There are a few options to prevent search engines from indexing specific pages on your website. It's recommended to carefully research each of these options before implementing any changes, in order to ensure that only the desired pages are blocked from search engines.
Please note: if you choose to use the "No Index" meta tag method, please be aware that it should not be combined with the robots.txt file method. Search engines need to begin crawling the page in order to see the "No Index" meta tag and the robots.txt file prevents crawling altogether.
Google and other search engines can't retroactively remove pages from results after you implement the robots.txt file method. While this tells bots not to crawl a page, search engines can still index your content (e.g., if there are inbound links to your page from other websites). If your page has already been indexed and you want to remove it from search engines retroactively, it's recommended to use the "No Index" meta tag method.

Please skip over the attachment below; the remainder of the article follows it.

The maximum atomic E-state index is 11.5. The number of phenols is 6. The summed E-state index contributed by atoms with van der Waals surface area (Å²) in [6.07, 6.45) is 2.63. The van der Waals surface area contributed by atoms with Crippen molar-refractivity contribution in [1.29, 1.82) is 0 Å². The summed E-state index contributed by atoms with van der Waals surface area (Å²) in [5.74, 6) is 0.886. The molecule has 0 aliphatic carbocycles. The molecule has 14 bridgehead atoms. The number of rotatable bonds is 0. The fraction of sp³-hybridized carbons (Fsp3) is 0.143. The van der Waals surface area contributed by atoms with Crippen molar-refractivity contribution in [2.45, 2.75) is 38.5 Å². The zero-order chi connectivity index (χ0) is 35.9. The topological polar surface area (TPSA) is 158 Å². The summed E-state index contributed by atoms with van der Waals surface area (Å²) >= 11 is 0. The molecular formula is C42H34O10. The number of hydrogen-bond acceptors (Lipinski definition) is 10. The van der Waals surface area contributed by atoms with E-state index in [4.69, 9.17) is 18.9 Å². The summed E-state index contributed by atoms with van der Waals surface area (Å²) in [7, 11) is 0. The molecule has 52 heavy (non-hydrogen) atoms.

"No index" meta tag
A "no index" meta tag is a string of code entered into the head section of a page's HTML that tells search engines not to index the page. This method can only be used for landing pages and website pages, not blog posts.
If you want to block files in your HubSpot file manager (e.g., a PDF document) from being indexed by search engines, you must select a connected subdomain for the file(s) and use the file URL to block web crawlers.
How HubSpot handles requests from a user agent
If you're setting a user agent string to test crawl your website and are seeing a message of access denied, this is expected behavior. Google is still crawling and indexing your site.
The reason you see this message is because HubSpot only allows requests from the googlebot user agent coming from IPs that are owned by Google. To protect HubSpot-hosted sites from attackers or spoofers, requests from other IP addresses will be denied. HubSpot does this for other search engine crawlers as well, such as BingBot, MSNBot, and Baiduspider.